By Ari Bird
Street performers, musicians and homeless persons help make up the diverse population of Pacific Avenue in downtown Santa Cruz. However, some lawmakers feel that the homeless population may pose a threat to others in the area.
In an effort to make downtown Santa Cruz safer, the District Attorney’s office and the police department are instating the “P-Case” program, which forbids repeated crime offenders from coming downtown.
Santa Cruz Police Spokesman Zach Friend defended the program.
“At least 80 percent of those we arrest downtown have been arrested before,” Friend said.
He went on to clarify that only those who commit serious crimes, such as stabbings, grand theft or narcotic sales, will be banned from downtown Santa Cruz. Offenders are generally given a warning and then only arrested if they continue to pursue illegal activities.
In the last few months, only about eight people have been banned from Pacific Avenue, which makes a total of 12 since the instatement of the “P-Case” program.
In February, police began tightening their grip on citizens breaking the law. With 10 extra patrols in 4 weeks, they arrested 60 people and wrote 156 citations. Patrols, arrests, and citations decreased after this initial crackdown.
Friend, along with members of the Santa Cruz Police Department, believed the increases in arrests and citations are due to the police’s improved patrol system as well as the support the department has gathered from the community of Santa Cruz regarding cleaning up the downtown area.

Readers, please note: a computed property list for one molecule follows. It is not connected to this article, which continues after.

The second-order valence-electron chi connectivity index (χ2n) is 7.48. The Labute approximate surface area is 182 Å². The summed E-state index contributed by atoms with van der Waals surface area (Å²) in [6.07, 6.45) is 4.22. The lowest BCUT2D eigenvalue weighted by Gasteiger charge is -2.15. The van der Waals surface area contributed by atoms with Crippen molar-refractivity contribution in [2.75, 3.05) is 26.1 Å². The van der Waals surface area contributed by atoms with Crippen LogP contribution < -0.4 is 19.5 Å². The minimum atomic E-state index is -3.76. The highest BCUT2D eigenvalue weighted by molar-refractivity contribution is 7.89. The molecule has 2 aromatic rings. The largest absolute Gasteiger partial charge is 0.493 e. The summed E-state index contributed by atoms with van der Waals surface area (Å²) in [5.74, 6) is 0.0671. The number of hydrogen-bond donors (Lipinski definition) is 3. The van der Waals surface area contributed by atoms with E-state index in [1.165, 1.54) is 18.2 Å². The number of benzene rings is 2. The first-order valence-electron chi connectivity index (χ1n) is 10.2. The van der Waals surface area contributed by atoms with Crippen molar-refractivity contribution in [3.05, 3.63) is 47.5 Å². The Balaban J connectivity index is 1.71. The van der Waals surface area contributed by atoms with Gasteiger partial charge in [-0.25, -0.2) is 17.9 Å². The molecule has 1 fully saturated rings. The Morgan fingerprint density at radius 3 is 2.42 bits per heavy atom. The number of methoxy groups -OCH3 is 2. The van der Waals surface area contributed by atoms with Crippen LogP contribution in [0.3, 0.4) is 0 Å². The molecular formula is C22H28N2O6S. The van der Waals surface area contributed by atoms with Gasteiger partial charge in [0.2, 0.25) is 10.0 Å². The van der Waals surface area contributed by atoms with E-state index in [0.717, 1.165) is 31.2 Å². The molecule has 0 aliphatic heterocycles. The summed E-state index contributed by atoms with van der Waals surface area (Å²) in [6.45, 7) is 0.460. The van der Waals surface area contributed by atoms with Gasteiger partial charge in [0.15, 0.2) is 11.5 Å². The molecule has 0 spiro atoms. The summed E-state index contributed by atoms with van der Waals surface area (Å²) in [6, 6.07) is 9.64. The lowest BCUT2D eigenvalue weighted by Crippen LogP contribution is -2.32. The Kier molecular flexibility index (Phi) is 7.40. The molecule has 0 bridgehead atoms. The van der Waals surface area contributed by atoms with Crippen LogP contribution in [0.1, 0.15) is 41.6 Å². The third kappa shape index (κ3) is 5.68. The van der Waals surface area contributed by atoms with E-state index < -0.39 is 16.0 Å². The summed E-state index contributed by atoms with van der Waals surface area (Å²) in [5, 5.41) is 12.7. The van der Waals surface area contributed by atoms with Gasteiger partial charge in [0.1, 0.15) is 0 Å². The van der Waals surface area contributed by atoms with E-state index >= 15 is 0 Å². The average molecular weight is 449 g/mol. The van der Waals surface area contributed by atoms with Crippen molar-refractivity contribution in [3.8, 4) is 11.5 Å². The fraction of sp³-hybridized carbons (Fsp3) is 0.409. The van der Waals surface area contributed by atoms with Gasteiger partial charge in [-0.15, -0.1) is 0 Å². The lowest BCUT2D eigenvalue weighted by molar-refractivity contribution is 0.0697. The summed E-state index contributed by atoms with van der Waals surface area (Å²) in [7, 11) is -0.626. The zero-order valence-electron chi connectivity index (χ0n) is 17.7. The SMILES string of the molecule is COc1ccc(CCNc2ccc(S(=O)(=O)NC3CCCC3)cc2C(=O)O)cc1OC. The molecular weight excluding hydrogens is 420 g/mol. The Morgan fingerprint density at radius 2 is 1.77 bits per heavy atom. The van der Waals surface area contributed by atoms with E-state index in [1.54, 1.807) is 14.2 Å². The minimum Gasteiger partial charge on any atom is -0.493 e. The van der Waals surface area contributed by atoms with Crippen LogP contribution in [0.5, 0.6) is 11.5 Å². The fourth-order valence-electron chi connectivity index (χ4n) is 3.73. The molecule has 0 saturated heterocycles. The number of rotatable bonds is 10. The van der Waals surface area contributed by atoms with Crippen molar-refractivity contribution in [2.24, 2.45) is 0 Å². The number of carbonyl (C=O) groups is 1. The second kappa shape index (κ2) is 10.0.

According to Friend, most of the banned individuals are men and common local residents, county residents or members of Santa Cruz’s homeless population. If arrested, homeless citizens are referred to one of Santa Cruz’s many local homeless shelters.
Public opinion of the situation downtown remains split. Some people believe crime has been under control on Pacific Avenue for a while, while others think the police crackdown has helped and should be tightened in order to see permanent change in the state of downtown Santa Cruz.
Paul O’Brien, executive director of the Santa Cruz Counseling Center, rarely has negative interactions with the homeless downtown.
“Nobody has done anything worse than ask me for something,” O’Brien said. “No one ever hassles me.”
In contrast, Pete Jussel, a Santa Cruz local for 30 years and a retired Metro bus driver, concluded the crackdown was a good idea.
“It’s quieter at night,” said Jussel, who lives on Pacific Avenue. “There are not so many empty, broken liquor bottles on the streets.”